More of a nuisance though is the fact that, whilst the templates are clearly labelled, there are no clues as to how to arrange them on the relevant sheets of wood to avoid ending up needing to cut one long thin part out of a short, wide piece of balsa. It took me most of an evening to identify which pieces of wood were for which application. However, by the time I had done so, I felt I understood the construction much better, and the instructions always tell you to study the plan thoroughly before starting - and we all do, don't we?! I was later to discover that the wood quantities were sufficiently generous that I needn't have been concerned to optimise the layout.

As for quality, well, fairly good really. If I was hand selecting the wood, I would have chosen lighter grades for many applications, but it was all firm and usable.

The instructions are quite detailed and take you step by step through the building process. There are no really tricky steps and most of the head scratching related, as always, to the modifications I had in mind. These stemmed from the fact that I was using a geared speed 600 rather than the direct drive arrangement shown on the plan. This meant that the second former had to have a large cut-out for the rear of the motor to poke through. The motor access hatch on the top now seemed superfluous and was dispensed with, the bottom hatch behind former two serving both to insert and remove the motor and also the battery, which sits, Aerojet style, beneath the wing.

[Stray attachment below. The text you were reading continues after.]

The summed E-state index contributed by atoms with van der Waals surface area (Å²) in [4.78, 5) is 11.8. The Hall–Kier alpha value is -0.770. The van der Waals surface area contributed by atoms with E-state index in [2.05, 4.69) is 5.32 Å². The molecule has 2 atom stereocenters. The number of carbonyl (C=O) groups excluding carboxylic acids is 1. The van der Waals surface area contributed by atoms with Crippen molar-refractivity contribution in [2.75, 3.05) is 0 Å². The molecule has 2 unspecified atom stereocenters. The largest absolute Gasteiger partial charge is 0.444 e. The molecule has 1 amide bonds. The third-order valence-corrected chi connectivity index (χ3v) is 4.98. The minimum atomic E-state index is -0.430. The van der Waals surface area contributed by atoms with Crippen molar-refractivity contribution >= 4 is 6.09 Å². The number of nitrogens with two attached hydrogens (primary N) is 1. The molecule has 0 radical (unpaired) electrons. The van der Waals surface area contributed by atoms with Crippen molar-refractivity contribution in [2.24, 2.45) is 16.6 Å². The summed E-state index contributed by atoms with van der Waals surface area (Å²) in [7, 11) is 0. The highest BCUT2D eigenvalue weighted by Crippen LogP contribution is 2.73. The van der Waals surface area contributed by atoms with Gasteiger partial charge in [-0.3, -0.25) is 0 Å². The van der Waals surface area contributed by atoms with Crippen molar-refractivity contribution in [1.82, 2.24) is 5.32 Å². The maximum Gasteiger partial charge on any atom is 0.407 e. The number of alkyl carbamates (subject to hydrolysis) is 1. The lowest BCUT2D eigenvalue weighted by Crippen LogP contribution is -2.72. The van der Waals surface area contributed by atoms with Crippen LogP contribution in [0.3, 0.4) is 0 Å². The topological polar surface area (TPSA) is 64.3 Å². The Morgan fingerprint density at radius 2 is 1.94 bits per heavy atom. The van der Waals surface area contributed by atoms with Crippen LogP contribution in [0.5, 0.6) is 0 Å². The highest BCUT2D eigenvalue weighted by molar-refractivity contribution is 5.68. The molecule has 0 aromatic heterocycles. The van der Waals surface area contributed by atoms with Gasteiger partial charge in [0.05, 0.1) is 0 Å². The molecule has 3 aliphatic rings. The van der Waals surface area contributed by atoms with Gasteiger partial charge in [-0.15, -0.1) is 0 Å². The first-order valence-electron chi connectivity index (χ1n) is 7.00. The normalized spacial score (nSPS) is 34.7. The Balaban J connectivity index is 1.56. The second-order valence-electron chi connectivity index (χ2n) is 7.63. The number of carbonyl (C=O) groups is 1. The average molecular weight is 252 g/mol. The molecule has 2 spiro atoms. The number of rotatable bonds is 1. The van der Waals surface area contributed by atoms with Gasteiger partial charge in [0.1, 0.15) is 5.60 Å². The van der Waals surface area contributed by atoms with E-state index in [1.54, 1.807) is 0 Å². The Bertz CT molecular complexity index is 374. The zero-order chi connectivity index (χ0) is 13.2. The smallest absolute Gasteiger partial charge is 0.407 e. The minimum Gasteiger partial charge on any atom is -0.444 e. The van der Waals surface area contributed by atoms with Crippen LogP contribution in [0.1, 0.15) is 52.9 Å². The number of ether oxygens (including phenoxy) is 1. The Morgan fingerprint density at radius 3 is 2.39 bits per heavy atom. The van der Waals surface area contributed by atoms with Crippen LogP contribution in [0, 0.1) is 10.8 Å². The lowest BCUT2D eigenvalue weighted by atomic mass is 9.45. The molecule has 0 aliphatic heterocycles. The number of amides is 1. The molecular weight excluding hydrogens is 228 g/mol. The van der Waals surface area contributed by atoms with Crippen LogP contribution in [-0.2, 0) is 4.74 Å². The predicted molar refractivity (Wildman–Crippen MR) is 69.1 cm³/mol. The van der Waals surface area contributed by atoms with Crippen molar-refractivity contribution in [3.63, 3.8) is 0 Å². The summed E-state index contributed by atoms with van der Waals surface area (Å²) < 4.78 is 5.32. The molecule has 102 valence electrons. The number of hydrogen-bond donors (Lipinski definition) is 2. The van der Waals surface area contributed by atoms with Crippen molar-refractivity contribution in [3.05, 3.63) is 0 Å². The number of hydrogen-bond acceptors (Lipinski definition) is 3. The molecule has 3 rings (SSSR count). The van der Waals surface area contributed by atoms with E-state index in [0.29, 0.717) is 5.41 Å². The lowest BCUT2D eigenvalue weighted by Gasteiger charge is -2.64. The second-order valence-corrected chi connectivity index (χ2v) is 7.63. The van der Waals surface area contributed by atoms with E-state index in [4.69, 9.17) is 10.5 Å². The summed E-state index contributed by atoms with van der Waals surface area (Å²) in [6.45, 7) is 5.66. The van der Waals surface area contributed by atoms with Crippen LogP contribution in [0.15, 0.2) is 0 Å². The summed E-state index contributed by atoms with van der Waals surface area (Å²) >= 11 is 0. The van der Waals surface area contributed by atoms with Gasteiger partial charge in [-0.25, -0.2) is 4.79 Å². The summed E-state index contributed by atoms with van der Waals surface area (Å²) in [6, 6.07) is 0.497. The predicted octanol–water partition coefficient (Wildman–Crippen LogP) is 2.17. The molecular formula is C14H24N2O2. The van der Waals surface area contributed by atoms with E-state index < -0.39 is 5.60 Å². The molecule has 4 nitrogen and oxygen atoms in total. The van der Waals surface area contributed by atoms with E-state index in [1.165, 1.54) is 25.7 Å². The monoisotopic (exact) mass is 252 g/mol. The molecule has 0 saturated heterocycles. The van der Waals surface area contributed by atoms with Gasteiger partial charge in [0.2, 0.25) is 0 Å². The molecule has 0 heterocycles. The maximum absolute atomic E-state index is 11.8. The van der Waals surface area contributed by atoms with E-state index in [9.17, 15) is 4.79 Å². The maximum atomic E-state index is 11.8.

A plastic motor mount is provided which acts as the front bulkhead but, since the bearing boss on my gearbox was longer than that on a standard motor, the mount had to be moved rearwards by a quarter of an inch or so. Once I had worked out how these changes impacted on the construction sequence, I was ready to go.

The fuz builds up quite quickly. Note I said 'builds up', not 'takes shape'. After the experience of planking the P38, where the shape emerges progressively with each plank, building the Crossfire was quite a contrast. Chunky blocks of balsa are glued on at odd angles, resulting in a structure that looks as if it has been designed by whoever builds cartoon dogs' kennels. It is all quite straightforward, but care is needed to chamfer the edges of the blocks so that they fit well. If they only fit where you can see, gaps will appear at the next stage.

The next stage is to transform the ugly duckling into the proverbial swan. Now the graceful shape emerges. To get the smoothest shape without overdoing it anywhere needs some care and also some courage - there is a lot of wood to come off. However the final shape is well worth it.